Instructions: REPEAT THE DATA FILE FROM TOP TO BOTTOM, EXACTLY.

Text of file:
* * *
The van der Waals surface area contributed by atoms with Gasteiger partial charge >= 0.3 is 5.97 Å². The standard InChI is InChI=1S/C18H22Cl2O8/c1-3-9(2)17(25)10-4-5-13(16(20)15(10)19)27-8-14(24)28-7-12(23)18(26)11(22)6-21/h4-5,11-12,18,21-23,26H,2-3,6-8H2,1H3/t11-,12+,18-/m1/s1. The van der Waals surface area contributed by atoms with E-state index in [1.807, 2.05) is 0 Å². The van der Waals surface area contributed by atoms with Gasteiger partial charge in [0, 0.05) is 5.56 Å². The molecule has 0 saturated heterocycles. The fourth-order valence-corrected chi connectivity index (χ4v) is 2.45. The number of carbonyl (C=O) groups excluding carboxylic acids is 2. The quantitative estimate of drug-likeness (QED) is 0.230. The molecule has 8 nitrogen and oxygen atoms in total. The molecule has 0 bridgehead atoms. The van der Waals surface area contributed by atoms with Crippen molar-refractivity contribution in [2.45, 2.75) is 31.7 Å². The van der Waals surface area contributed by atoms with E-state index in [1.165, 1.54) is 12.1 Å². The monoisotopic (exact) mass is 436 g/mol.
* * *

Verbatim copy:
The van der Waals surface area contributed by atoms with Gasteiger partial charge >= 0.3 is 5.97 Å². The standard InChI is InChI=1S/C18H22Cl2O8/c1-3-9(2)17(25)10-4-5-13(16(20)15(10)19)27-8-14(24)28-7-12(23)18(26)11(22)6-21/h4-5,11-12,18,21-23,26H,2-3,6-8H2,1H3/t11-,12+,18-/m1/s1. The van der Waals surface area contributed by atoms with E-state index in [1.807, 2.05) is 0 Å². The van der Waals surface area contributed by atoms with Gasteiger partial charge in [0, 0.05) is 5.56 Å². The molecule has 0 saturated heterocycles. The fourth-order valence-corrected chi connectivity index (χ4v) is 2.45. The number of carbonyl (C=O) groups excluding carboxylic acids is 2. The quantitative estimate of drug-likeness (QED) is 0.230. The molecule has 8 nitrogen and oxygen atoms in total. The molecule has 0 bridgehead atoms. The van der Waals surface area contributed by atoms with Crippen molar-refractivity contribution in [2.45, 2.75) is 31.7 Å². The van der Waals surface area contributed by atoms with E-state index in [1.165, 1.54) is 12.1 Å². The monoisotopic (exact) mass is 436 g/mol.